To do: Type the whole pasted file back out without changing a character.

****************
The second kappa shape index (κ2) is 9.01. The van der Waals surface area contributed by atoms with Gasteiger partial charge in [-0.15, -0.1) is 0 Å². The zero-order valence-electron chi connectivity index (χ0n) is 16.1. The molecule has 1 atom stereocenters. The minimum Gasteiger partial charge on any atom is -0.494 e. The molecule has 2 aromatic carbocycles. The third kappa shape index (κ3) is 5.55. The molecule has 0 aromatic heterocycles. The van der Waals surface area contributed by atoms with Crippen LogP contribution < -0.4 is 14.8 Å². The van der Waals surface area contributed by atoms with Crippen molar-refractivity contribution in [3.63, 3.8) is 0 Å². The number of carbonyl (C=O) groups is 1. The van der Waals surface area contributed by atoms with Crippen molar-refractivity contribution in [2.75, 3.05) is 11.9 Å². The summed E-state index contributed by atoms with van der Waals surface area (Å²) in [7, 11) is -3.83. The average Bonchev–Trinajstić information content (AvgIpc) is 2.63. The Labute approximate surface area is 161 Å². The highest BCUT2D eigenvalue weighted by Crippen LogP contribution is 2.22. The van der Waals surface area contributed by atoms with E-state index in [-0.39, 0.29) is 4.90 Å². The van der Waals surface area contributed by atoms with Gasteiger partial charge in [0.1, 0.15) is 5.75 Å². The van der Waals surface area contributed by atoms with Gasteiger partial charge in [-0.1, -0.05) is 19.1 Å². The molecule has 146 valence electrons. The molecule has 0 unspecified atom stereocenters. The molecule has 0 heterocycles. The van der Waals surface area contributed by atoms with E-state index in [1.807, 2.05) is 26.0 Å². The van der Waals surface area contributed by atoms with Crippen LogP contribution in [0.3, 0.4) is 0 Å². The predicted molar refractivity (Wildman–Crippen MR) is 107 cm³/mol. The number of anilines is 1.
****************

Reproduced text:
The second kappa shape index (κ2) is 9.01. The van der Waals surface area contributed by atoms with Gasteiger partial charge in [-0.15, -0.1) is 0 Å². The zero-order valence-electron chi connectivity index (χ0n) is 16.1. The molecule has 1 atom stereocenters. The minimum Gasteiger partial charge on any atom is -0.494 e. The molecule has 2 aromatic carbocycles. The third kappa shape index (κ3) is 5.55. The molecule has 0 aromatic heterocycles. The van der Waals surface area contributed by atoms with Crippen LogP contribution < -0.4 is 14.8 Å². The van der Waals surface area contributed by atoms with Crippen molar-refractivity contribution in [3.63, 3.8) is 0 Å². The number of carbonyl (C=O) groups is 1. The van der Waals surface area contributed by atoms with Crippen molar-refractivity contribution in [2.75, 3.05) is 11.9 Å². The summed E-state index contributed by atoms with van der Waals surface area (Å²) in [7, 11) is -3.83. The average Bonchev–Trinajstić information content (AvgIpc) is 2.63. The Labute approximate surface area is 161 Å². The highest BCUT2D eigenvalue weighted by Crippen LogP contribution is 2.22. The van der Waals surface area contributed by atoms with E-state index in [-0.39, 0.29) is 4.90 Å². The van der Waals surface area contributed by atoms with Gasteiger partial charge in [0.1, 0.15) is 5.75 Å². The van der Waals surface area contributed by atoms with Gasteiger partial charge in [-0.1, -0.05) is 19.1 Å². The molecule has 146 valence electrons. The molecule has 0 unspecified atom stereocenters. The molecule has 0 heterocycles. The van der Waals surface area contributed by atoms with E-state index in [1.807, 2.05) is 26.0 Å². The van der Waals surface area contributed by atoms with Crippen LogP contribution in [0.3, 0.4) is 0 Å². The predicted molar refractivity (Wildman–Crippen MR) is 107 cm³/mol. The number of anilines is 1.